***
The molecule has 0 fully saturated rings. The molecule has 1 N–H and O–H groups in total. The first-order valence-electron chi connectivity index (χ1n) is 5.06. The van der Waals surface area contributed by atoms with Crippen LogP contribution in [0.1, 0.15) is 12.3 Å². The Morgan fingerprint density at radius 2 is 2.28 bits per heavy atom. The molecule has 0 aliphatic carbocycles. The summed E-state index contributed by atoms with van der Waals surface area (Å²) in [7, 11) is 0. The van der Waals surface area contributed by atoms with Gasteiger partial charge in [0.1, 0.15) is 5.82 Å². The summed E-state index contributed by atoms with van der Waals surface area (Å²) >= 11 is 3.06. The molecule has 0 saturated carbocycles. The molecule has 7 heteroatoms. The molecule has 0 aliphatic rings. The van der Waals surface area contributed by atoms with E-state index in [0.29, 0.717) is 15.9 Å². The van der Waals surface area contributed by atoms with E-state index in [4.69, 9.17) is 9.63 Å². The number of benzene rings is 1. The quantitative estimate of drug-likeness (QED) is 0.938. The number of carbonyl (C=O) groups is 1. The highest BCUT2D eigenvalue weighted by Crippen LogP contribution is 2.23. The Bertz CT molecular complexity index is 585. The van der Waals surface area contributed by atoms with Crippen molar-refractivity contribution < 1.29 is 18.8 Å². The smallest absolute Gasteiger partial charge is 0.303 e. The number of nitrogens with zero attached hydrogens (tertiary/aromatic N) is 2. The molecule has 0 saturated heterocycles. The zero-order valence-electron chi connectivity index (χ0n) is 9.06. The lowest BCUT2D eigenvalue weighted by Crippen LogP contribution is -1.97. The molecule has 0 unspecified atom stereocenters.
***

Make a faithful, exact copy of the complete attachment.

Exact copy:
The molecule has 0 fully saturated rings. The molecule has 1 N–H and O–H groups in total. The first-order valence-electron chi connectivity index (χ1n) is 5.06. The van der Waals surface area contributed by atoms with Crippen LogP contribution in [0.1, 0.15) is 12.3 Å². The Morgan fingerprint density at radius 2 is 2.28 bits per heavy atom. The molecule has 0 aliphatic carbocycles. The summed E-state index contributed by atoms with van der Waals surface area (Å²) in [7, 11) is 0. The van der Waals surface area contributed by atoms with Gasteiger partial charge in [0.1, 0.15) is 5.82 Å². The summed E-state index contributed by atoms with van der Waals surface area (Å²) >= 11 is 3.06. The molecule has 0 saturated carbocycles. The molecule has 7 heteroatoms. The molecule has 0 aliphatic rings. The van der Waals surface area contributed by atoms with E-state index in [0.29, 0.717) is 15.9 Å². The van der Waals surface area contributed by atoms with E-state index in [4.69, 9.17) is 9.63 Å². The number of benzene rings is 1. The quantitative estimate of drug-likeness (QED) is 0.938. The number of carbonyl (C=O) groups is 1. The highest BCUT2D eigenvalue weighted by Crippen LogP contribution is 2.23. The Bertz CT molecular complexity index is 585. The van der Waals surface area contributed by atoms with Crippen molar-refractivity contribution < 1.29 is 18.8 Å². The smallest absolute Gasteiger partial charge is 0.303 e. The number of nitrogens with zero attached hydrogens (tertiary/aromatic N) is 2. The molecule has 0 saturated heterocycles. The zero-order valence-electron chi connectivity index (χ0n) is 9.06. The lowest BCUT2D eigenvalue weighted by Crippen LogP contribution is -1.97. The molecule has 0 unspecified atom stereocenters.